Unlike farmers who work on the soil and are closer to nature, people living in apartments crave a home garden to grow vegetables and flowering plants. In a city’s concrete jungle, space is scarce and having a villa with an attached garden is even rarer. There is an increasing trend to buy a naturally grown produce that is produced organically without the use of pesticides. UrbanKisaan (Kisaan means “farmer” in Hindi), a start-up in Hyderabad, is revolutionising the concept of urban gardens using hydroponic farming methods. Hydroponics is a technique of cultivation where plants are grown without soil, wherein the roots of the plants are directly exposed to water, which is a mixture of minerals and nutrients. This technique helps in growing plants and vegetables in urban areas or barren lands. It claims to use 95% less water than conventional methods of farming.

It offers vertical gardens that can be grown on balconies or rooftops. UrbanKisaan manages everything from the seeds to its proprietary farm-controlling software that allows people to grow their own healthy, fresh, and high-quality vegetables in their backyard. It offers 25 varieties of plants such as vegetables and berries, greens, herbs, cauliflower, bell peppers, and so on. It sells home-kits that cost anywhere between ₹ 15000 ($200) and ₹ 50000 ($650) depending upon the size of the vertical hydroponic garden[i]. UrbanKisaan has emerged among the top 100 social entrepreneurs in India as per Action For India (AFI) forum and is one of the top eight start-ups featured by Discovery India for its documentary series Planet Healers in 2019.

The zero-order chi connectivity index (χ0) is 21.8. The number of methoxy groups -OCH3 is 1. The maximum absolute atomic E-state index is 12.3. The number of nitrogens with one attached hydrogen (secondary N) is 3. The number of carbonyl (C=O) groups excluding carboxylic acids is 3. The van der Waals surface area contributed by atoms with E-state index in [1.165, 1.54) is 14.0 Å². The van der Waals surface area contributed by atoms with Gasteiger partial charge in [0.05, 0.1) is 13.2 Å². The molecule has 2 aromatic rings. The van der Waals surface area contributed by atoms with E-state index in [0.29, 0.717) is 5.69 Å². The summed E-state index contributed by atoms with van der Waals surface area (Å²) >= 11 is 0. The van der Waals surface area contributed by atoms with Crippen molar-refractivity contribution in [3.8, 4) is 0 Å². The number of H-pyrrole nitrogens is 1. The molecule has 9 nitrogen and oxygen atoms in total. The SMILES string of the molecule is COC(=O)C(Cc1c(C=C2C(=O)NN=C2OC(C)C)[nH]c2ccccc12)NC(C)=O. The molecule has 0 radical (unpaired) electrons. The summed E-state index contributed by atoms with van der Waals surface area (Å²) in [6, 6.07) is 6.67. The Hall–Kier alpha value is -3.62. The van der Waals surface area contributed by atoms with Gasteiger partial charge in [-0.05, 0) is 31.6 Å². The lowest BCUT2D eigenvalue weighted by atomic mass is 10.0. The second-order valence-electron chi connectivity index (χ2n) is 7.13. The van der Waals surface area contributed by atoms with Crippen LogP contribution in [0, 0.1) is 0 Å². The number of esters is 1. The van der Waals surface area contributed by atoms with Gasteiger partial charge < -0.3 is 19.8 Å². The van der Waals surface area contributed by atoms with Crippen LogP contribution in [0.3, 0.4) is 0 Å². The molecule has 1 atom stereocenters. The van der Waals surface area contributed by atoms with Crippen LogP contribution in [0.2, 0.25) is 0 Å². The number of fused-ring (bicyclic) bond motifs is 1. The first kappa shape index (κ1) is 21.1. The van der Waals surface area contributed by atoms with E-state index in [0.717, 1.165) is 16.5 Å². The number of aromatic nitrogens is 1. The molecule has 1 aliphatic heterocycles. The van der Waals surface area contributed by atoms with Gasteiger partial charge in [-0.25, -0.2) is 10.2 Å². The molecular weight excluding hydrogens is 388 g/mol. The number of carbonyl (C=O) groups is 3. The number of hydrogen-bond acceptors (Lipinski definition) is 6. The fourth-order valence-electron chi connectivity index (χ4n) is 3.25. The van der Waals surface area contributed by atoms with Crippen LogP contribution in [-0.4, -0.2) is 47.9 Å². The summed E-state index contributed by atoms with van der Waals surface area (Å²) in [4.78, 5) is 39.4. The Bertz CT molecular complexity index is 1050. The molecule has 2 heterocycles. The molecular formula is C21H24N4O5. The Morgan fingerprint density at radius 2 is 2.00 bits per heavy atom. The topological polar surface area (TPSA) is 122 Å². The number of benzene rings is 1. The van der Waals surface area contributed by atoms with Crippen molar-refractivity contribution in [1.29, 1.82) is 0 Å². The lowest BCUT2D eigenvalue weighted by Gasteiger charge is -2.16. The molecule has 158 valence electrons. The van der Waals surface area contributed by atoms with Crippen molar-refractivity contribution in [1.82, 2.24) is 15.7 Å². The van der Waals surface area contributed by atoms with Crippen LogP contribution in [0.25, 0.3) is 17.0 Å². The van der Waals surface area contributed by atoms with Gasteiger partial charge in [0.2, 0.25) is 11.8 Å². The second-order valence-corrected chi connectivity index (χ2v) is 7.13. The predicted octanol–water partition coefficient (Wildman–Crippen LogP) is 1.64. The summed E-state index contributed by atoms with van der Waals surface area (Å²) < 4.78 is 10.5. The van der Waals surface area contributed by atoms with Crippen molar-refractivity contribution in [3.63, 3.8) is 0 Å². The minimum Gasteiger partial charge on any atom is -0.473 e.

But who would buy a terrace garden that costs more than $200 and why? The impact of having a hydroponic garden that contributes to a world free of pesticides promotes sustainable practices, optimises urban space usage, increases oxygen supply at home, helps produce and grow fresh vegetables for self, and helps the family appeal to potential customers. Customer value can be discovered by studying the scope of the impact on the family, local communities, and the environment at large. For each of these scope elements, the marketer can discover value by asking questions such as the following: Who specifically is benefitting? How do you know they are benefitting? Who else can benefit? What are they benefitting from? What else can benefit? What are the contexts (where and when) under which the benefits are maximum? Why are the users benefitting?

[i] Prabalika M. Borah (2019). Farm refreshed: UrbanKisaan [Online]. Available from: https://www.thehindu.com/life-and-style/food/urban-kisaan-urbankisaan-hydroponic-vertical-hydroponic-hydroponic-for-home-vihari-kanukollu-dr-sairam-srinivas-chaganti-planet-healers-discovery-channel/article26578773.ece [1 Oct 2020]